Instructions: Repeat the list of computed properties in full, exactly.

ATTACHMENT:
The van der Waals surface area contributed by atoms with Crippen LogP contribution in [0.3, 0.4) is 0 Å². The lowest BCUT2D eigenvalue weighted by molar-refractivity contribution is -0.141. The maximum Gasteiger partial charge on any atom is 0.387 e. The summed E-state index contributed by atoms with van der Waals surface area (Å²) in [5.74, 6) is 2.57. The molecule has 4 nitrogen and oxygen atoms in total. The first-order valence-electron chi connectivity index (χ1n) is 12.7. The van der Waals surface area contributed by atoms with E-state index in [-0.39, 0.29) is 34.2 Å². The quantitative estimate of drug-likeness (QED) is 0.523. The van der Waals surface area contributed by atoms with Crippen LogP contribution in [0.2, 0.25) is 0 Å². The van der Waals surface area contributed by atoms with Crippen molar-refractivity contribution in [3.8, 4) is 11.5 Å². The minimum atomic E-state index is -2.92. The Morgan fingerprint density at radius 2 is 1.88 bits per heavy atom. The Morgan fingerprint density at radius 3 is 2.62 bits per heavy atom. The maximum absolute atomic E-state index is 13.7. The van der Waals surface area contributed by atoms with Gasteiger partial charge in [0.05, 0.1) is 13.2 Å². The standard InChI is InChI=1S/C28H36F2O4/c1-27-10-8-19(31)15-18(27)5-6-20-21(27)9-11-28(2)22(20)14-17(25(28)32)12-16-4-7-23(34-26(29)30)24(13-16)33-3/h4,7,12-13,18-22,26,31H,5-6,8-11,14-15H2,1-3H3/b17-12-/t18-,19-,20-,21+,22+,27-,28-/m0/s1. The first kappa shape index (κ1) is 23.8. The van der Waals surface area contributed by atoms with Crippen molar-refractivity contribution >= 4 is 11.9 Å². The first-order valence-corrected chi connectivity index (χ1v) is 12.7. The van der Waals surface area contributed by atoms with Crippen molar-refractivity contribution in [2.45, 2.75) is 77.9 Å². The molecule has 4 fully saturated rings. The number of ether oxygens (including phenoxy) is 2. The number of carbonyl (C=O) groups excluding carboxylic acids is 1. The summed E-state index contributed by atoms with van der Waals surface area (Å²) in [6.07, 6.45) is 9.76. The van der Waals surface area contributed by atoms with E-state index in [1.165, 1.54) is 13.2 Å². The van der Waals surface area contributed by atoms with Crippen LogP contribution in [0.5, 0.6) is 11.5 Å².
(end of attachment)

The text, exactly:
The van der Waals surface area contributed by atoms with Crippen LogP contribution in [0.3, 0.4) is 0 Å². The lowest BCUT2D eigenvalue weighted by molar-refractivity contribution is -0.141. The maximum Gasteiger partial charge on any atom is 0.387 e. The summed E-state index contributed by atoms with van der Waals surface area (Å²) in [5.74, 6) is 2.57. The molecule has 4 nitrogen and oxygen atoms in total. The first-order valence-electron chi connectivity index (χ1n) is 12.7. The van der Waals surface area contributed by atoms with E-state index in [-0.39, 0.29) is 34.2 Å². The quantitative estimate of drug-likeness (QED) is 0.523. The van der Waals surface area contributed by atoms with Crippen LogP contribution in [0.2, 0.25) is 0 Å². The van der Waals surface area contributed by atoms with Crippen molar-refractivity contribution in [3.8, 4) is 11.5 Å². The minimum atomic E-state index is -2.92. The Morgan fingerprint density at radius 2 is 1.88 bits per heavy atom. The Morgan fingerprint density at radius 3 is 2.62 bits per heavy atom. The maximum absolute atomic E-state index is 13.7. The van der Waals surface area contributed by atoms with Gasteiger partial charge in [0.05, 0.1) is 13.2 Å². The standard InChI is InChI=1S/C28H36F2O4/c1-27-10-8-19(31)15-18(27)5-6-20-21(27)9-11-28(2)22(20)14-17(25(28)32)12-16-4-7-23(34-26(29)30)24(13-16)33-3/h4,7,12-13,18-22,26,31H,5-6,8-11,14-15H2,1-3H3/b17-12-/t18-,19-,20-,21+,22+,27-,28-/m0/s1. The first kappa shape index (κ1) is 23.8. The van der Waals surface area contributed by atoms with Crippen molar-refractivity contribution >= 4 is 11.9 Å². The first-order valence-corrected chi connectivity index (χ1v) is 12.7. The van der Waals surface area contributed by atoms with Crippen molar-refractivity contribution in [2.45, 2.75) is 77.9 Å². The molecule has 4 fully saturated rings. The number of ether oxygens (including phenoxy) is 2. The number of carbonyl (C=O) groups excluding carboxylic acids is 1. The summed E-state index contributed by atoms with van der Waals surface area (Å²) in [6.07, 6.45) is 9.76. The van der Waals surface area contributed by atoms with E-state index in [1.165, 1.54) is 13.2 Å². The van der Waals surface area contributed by atoms with Crippen LogP contribution in [0.5, 0.6) is 11.5 Å².